Iran and post-al-Assad

Iran and post-al-Assad

Almost a year ago, we raised the question of what would have happened had Iran not supported the Baathist regime in Syria. Answers to this question then indicated that positive winds would blow into our region from the political, cultural, and geopolitical directions. Yes, had Iran not supported al-Assad, all issues, from sectarianism to the bloodshed in Syria, from Israel to the Saudi administration’s stance, from the “Arab Spring” to American attitudes in the region would have yielded more positive consequences for the peoples of the region. Unfortunately, it was not so. Iran has forsaken becoming a determinative or order-making actor in the region to support the ideological cousin of the Baathist regime with which it fought the longest war of the 20th century. This trade-off has resulted in a difficult situation to resolve, both for Iran and for the region.

Iran, just like Russia, is facing a bigger problem than a Syria with al-Assad: What will they do in a Syria without al-Assad? The quality of the answer Russia gives to this question will not change the exaggerated geopolitical position Russia held while al-Assad was in power in Syria. In the final analysis, Russia will be as great a determining factor in Middle East and eastern Mediterranean geopolitics in a scenario without al-Assad as it has been for the last forty years. No big deal for Russia!

The situation is different for Iran. The Islamic Republic of Iran, which came to power via the people’s revolution, has lost a lot of ground due to its stance on the Syrian movement. It is now time to raise a new question: What can Iran do to bind its wounds post al-Assad? Unfortunately there is no good answer Iran can give to this question in the short term. However, Iran still has the opportunity to make a sharp U-turn during the post-al-Assad period, and become a strong and determinative actor in the region.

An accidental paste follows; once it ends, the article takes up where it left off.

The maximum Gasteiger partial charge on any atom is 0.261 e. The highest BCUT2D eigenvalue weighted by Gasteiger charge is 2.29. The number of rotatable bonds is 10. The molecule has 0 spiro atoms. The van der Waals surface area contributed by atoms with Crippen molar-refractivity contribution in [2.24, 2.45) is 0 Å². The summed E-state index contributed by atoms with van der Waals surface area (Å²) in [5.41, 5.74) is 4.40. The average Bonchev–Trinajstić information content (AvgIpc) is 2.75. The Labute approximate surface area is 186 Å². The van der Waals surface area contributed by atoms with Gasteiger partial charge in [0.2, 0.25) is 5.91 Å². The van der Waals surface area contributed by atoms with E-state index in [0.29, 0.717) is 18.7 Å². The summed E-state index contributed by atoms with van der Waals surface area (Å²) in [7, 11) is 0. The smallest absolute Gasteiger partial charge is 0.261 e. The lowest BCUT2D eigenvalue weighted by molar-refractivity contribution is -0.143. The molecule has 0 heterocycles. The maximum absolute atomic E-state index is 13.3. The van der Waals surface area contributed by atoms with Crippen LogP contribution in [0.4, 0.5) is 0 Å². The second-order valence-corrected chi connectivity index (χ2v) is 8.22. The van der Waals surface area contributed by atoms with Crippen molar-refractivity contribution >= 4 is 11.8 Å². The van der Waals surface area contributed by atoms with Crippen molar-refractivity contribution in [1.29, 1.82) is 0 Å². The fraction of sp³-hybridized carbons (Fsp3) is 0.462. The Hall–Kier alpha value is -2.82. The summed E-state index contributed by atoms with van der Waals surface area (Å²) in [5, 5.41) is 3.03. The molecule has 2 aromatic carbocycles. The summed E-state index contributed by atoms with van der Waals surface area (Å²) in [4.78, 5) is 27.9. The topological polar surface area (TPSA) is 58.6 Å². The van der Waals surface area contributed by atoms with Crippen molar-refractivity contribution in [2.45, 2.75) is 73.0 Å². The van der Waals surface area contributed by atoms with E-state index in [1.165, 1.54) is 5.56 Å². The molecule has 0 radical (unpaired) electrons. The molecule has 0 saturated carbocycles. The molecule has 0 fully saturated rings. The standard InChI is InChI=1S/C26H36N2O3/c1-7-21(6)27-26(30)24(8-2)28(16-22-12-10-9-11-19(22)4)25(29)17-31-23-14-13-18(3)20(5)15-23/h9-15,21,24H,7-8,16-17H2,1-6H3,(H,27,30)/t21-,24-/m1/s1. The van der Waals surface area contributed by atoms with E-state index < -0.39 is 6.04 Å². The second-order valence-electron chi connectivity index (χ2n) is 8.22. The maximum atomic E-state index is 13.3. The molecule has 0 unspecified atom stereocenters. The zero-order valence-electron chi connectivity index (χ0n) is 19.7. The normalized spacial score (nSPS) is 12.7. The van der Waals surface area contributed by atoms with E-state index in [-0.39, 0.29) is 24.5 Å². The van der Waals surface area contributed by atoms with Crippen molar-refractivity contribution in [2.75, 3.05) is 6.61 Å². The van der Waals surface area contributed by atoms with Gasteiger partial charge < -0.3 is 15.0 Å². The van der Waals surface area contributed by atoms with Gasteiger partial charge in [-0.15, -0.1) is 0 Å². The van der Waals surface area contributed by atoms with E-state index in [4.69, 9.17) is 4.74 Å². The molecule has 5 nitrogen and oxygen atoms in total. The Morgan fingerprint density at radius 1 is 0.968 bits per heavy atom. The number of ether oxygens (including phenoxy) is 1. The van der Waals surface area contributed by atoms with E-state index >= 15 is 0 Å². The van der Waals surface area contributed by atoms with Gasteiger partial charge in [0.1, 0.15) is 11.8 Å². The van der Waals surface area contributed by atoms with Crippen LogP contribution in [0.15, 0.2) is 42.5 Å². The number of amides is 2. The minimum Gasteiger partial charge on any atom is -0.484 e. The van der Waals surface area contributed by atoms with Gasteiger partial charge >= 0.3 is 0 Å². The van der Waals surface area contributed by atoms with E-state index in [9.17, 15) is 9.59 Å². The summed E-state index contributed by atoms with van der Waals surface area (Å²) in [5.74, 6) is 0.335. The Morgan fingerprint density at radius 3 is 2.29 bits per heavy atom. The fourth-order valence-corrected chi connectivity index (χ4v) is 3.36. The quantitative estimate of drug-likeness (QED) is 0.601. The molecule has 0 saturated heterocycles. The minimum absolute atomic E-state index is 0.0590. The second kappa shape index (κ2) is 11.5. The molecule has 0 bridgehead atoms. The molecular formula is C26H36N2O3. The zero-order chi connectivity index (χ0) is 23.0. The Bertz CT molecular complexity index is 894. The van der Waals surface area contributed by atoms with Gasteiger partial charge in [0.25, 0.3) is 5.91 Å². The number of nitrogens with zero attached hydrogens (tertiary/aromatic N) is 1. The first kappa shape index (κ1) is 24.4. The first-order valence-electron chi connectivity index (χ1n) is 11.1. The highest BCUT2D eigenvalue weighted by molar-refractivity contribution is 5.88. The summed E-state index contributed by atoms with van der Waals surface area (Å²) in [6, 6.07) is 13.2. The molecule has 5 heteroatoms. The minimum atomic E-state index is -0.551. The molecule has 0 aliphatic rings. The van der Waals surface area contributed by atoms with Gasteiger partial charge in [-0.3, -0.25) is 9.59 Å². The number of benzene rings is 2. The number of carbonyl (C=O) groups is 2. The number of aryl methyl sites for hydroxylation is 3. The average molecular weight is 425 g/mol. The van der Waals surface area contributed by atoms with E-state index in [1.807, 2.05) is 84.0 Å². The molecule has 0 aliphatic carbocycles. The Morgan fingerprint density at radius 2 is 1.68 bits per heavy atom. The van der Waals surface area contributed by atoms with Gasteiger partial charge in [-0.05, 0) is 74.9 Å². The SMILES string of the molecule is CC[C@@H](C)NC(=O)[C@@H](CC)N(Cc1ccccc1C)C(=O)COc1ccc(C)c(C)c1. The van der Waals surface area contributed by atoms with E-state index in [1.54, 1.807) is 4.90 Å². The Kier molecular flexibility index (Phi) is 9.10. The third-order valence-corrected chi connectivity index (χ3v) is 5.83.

Just four days ago high-level Iranian decision makers visited the Baathist regime, which even Russia is hesitant to visit at this stage in the game. It is clear that the Iranian political actors cannot read developments in the region accurately, because they did not hesitate to pose for pictures alongside members of the Baathist regime, which has no friends left other than Russia since it has caused the deaths of tens of thousands of Syrians.

Iran has to change its perspective on the region if it really wants to become a determining factor in the region post-al-Assad. It will not be enough for it to take a stance against Israel’s comfortable enemy, the Syrian Baathist regime. Iran must understand that it still has a great opportunity in front of it, even this late in the game. The Iranian administration must immediately change the difficult or impossible relationships it forged over Syria. A Syria without al-Assad presents a way out for Iran — which wants to forge healthy relationships with Egypt, Tunisia and Libya, and to become a determining factor in Lebanese and Iraqi politics, and to develop a strategic relationship with Turkey — from being ironically labeled a sectarian Baathist supporter. A step away from this label benefits not only Iran but also the region. It is only then that the legitimacy of and popular support for the Islamic Revolution of Iran will not be questioned. The Islamic Revolution of Iran, which mobilized the biggest revolution of the 20th century against the Shah, in the shadow of the U.S. and Israel, shall not be lost in the bloodshed committed by the Syrian Baathist regime.